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Walk into the lobby of the New Museum, and you’ll see a small black telephone next to the museum store. Pick up the phone, dial any number, and you’ll hear a poem (or perhaps a rant, or a sermon, or a song) by a poet or revolutionary from the 1960s such as William S. Burroughs, Anne Waldman, Allen Ginsberg, John Cage, and more. This is a tribute to the Dial-A-Phone project by artist John Giorno, which was established in 1969 at the Architectural League.

Dial-A-Phone was a working hotline in the 1960s. You’d pick up your telephone, dial a number, and hear one of a dozen poems, either by some of the aforementioned poets or by others. The next day, there would be a new dozen waiting to be listened to.

For their time, many of these poems were radical, stemming from the Beat movement of the era and expressing counterculture themes that were often called obscene and praised for their emphasis on nonconformity. They were often anti-Vietnam war and pro-sexual freedom, precursors to the hippie and punk movements, and honest portraits of ordinary lives.

Back in the day, the phone line was used by millions. “The busiest time was 9 a.m. to 5 p.m., so one figured that all those people sitting at desks in New York office buildings spend a lot of time on the telephone,” John Giorno told The New York Times. “The second busiest time was 8:30 p.m. to 11:30 p.m. then the California calls and those tripping on acid or couldn’t sleep, 2 a.m. to 6 a.m.”

For its time, the project was eerily prescient, anticipating ways that art and poetry would become easily available for public consumption as inventions like technology and the Internet made them more and more easily accessible. Giorno believed the Dial-A-Phone project was an instrumental inspiration for telemarketing and dial-for-information services, and also for the delivery of the Internet via telephone lines, which it may well have been.

Giorno was a fixture of the art scene of the time, working with many mediums and with many artists. He was friends with the poets Allen Ginsberg, John Ashbery, Frank O’Hara, and collaborated with artists like Andy Warhol and Jasper Johns, even appearing in Warhol’s seminal film “Sleep” (in which Warhol filmed Giorno sleeping for five hours). He was a revolutionary innovator in multimedia, merging his poetry with things as varied as technology, psychedelics, Buddhism, and sound distortion.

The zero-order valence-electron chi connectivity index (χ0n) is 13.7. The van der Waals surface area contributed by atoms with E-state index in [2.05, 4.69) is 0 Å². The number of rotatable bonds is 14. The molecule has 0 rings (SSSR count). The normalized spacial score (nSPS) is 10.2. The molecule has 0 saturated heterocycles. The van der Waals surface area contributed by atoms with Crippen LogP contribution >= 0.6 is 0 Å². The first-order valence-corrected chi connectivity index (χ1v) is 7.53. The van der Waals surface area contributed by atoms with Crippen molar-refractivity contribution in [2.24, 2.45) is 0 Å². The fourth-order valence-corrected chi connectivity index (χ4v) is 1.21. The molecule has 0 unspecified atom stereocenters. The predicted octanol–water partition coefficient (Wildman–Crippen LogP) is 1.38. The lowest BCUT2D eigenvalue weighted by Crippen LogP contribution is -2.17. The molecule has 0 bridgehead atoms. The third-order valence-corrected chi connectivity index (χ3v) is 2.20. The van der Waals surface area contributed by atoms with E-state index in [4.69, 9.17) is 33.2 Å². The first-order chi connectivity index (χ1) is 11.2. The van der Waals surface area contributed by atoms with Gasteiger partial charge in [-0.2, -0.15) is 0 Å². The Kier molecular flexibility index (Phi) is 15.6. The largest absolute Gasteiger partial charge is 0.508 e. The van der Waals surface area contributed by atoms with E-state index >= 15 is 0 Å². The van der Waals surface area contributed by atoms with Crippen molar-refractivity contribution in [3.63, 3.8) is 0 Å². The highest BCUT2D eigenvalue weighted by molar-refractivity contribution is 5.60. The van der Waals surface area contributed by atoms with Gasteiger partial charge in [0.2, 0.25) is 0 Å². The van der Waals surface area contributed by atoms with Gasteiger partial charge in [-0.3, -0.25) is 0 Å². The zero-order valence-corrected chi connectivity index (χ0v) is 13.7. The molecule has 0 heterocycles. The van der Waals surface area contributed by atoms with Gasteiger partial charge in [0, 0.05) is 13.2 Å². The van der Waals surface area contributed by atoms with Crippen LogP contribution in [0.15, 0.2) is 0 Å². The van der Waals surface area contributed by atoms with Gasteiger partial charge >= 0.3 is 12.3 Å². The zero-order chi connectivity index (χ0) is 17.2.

Dial-A-Poem is the product of many recordings Giorno made himself of artists both reciting their poetry and improvising rants, reading sermons, and singing. He recorded Philip Glass, Patti Smith, Diane di Prima, and countless others on a label he called Giorno Poetry Systems. 

Giorno actually lived near the New Museum in his day, at 222 Bowery, in a historic apartment also inhabited by his friend, the poet William S. Burroughs. During his lifetime, he was a gay-rights and anti-war activist.

The New Museum today

The phone is part of a citywide exhibit called I ♥ John Giorno. It was curated by Giorno’s longtime partner Ugo Rondinone, whose sculpture called “Hell, Yes!” was part of the New Museum’s original facade when it opened at 235 Bowery in 2007. Other parts, featuring Giorno’s work, are scattered around the city in a so-called kaleidoscopic array.

In today’s technology-saturated world, calling up a line and being read a poem feels almost quaint. But there’s nothing quaint about the poems themselves. They’re deeply human, something today’s social media too often is not, sometimes hysterical and saturated with disparate images. Call in and you might hear Allen Ginsberg ranting against the telephone line that carries his voice to your ears, or David Henderson raving about Election Day. Today, we might need this kind of poetry more than ever.

For more, check out 10 famous friendships formed in NYC and read about the sailboats and skyscrapers on the New Museum’s roof

 Beat Generation, new museum

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